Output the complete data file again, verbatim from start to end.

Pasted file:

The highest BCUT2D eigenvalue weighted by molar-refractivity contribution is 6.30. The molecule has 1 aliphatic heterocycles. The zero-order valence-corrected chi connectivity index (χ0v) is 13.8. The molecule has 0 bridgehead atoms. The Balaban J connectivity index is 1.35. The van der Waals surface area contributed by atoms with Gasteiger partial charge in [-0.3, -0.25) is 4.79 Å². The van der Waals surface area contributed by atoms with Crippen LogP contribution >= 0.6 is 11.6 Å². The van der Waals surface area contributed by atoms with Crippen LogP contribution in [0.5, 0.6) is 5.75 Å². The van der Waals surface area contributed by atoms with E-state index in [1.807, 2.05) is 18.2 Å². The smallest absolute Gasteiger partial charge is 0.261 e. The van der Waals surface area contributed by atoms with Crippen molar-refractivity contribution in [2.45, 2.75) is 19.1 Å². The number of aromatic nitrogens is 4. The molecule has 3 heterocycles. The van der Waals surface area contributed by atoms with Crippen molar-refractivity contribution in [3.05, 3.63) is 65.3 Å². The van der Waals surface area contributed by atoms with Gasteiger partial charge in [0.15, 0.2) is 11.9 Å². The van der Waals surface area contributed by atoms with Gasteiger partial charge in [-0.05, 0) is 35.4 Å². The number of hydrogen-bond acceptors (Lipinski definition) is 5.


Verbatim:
The highest BCUT2D eigenvalue weighted by molar-refractivity contribution is 6.30. The molecule has 1 aliphatic heterocycles. The zero-order valence-corrected chi connectivity index (χ0v) is 13.8. The molecule has 0 bridgehead atoms. The Balaban J connectivity index is 1.35. The van der Waals surface area contributed by atoms with Gasteiger partial charge in [-0.3, -0.25) is 4.79 Å². The van der Waals surface area contributed by atoms with Crippen LogP contribution >= 0.6 is 11.6 Å². The van der Waals surface area contributed by atoms with Crippen LogP contribution in [0.5, 0.6) is 5.75 Å². The van der Waals surface area contributed by atoms with E-state index in [1.807, 2.05) is 18.2 Å². The smallest absolute Gasteiger partial charge is 0.261 e. The van der Waals surface area contributed by atoms with Crippen molar-refractivity contribution in [2.45, 2.75) is 19.1 Å². The number of aromatic nitrogens is 4. The molecule has 3 heterocycles. The van der Waals surface area contributed by atoms with Crippen molar-refractivity contribution in [3.05, 3.63) is 65.3 Å². The van der Waals surface area contributed by atoms with Gasteiger partial charge in [0.15, 0.2) is 11.9 Å². The van der Waals surface area contributed by atoms with Gasteiger partial charge in [-0.05, 0) is 35.4 Å². The number of hydrogen-bond acceptors (Lipinski definition) is 5.